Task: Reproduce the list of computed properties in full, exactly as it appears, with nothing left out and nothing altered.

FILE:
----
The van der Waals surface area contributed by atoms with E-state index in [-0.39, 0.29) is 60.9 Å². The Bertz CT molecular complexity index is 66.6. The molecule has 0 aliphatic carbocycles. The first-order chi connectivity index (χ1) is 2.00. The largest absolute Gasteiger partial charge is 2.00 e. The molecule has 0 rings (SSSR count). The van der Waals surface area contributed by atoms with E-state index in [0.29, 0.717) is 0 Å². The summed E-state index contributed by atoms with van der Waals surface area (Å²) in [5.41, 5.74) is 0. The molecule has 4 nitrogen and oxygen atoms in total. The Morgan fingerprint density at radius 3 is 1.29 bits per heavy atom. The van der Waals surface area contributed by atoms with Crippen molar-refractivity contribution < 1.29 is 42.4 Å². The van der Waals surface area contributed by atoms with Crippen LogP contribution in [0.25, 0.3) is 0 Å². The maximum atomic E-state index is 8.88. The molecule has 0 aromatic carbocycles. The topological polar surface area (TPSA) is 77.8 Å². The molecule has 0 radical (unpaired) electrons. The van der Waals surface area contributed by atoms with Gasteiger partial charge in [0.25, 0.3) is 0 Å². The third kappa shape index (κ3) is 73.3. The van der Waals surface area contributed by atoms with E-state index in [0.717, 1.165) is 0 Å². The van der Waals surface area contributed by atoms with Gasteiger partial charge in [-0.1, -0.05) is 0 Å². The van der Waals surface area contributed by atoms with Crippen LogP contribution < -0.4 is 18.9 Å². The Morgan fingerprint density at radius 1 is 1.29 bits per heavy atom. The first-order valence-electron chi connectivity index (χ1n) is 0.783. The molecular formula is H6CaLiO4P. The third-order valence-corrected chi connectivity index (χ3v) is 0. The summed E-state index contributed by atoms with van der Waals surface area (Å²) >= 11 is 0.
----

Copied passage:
The van der Waals surface area contributed by atoms with E-state index in [-0.39, 0.29) is 60.9 Å². The Bertz CT molecular complexity index is 66.6. The molecule has 0 aliphatic carbocycles. The first-order chi connectivity index (χ1) is 2.00. The largest absolute Gasteiger partial charge is 2.00 e. The molecule has 0 rings (SSSR count). The van der Waals surface area contributed by atoms with E-state index in [0.29, 0.717) is 0 Å². The summed E-state index contributed by atoms with van der Waals surface area (Å²) in [5.41, 5.74) is 0. The molecule has 4 nitrogen and oxygen atoms in total. The Morgan fingerprint density at radius 3 is 1.29 bits per heavy atom. The van der Waals surface area contributed by atoms with Crippen molar-refractivity contribution < 1.29 is 42.4 Å². The van der Waals surface area contributed by atoms with Crippen LogP contribution in [0.25, 0.3) is 0 Å². The maximum atomic E-state index is 8.88. The molecule has 0 aromatic carbocycles. The topological polar surface area (TPSA) is 77.8 Å². The molecule has 0 radical (unpaired) electrons. The van der Waals surface area contributed by atoms with Gasteiger partial charge in [0.25, 0.3) is 0 Å². The third kappa shape index (κ3) is 73.3. The van der Waals surface area contributed by atoms with E-state index in [0.717, 1.165) is 0 Å². The van der Waals surface area contributed by atoms with Gasteiger partial charge in [-0.1, -0.05) is 0 Å². The van der Waals surface area contributed by atoms with Crippen LogP contribution < -0.4 is 18.9 Å². The Morgan fingerprint density at radius 1 is 1.29 bits per heavy atom. The first-order valence-electron chi connectivity index (χ1n) is 0.783. The molecular formula is H6CaLiO4P. The third-order valence-corrected chi connectivity index (χ3v) is 0. The summed E-state index contributed by atoms with van der Waals surface area (Å²) >= 11 is 0.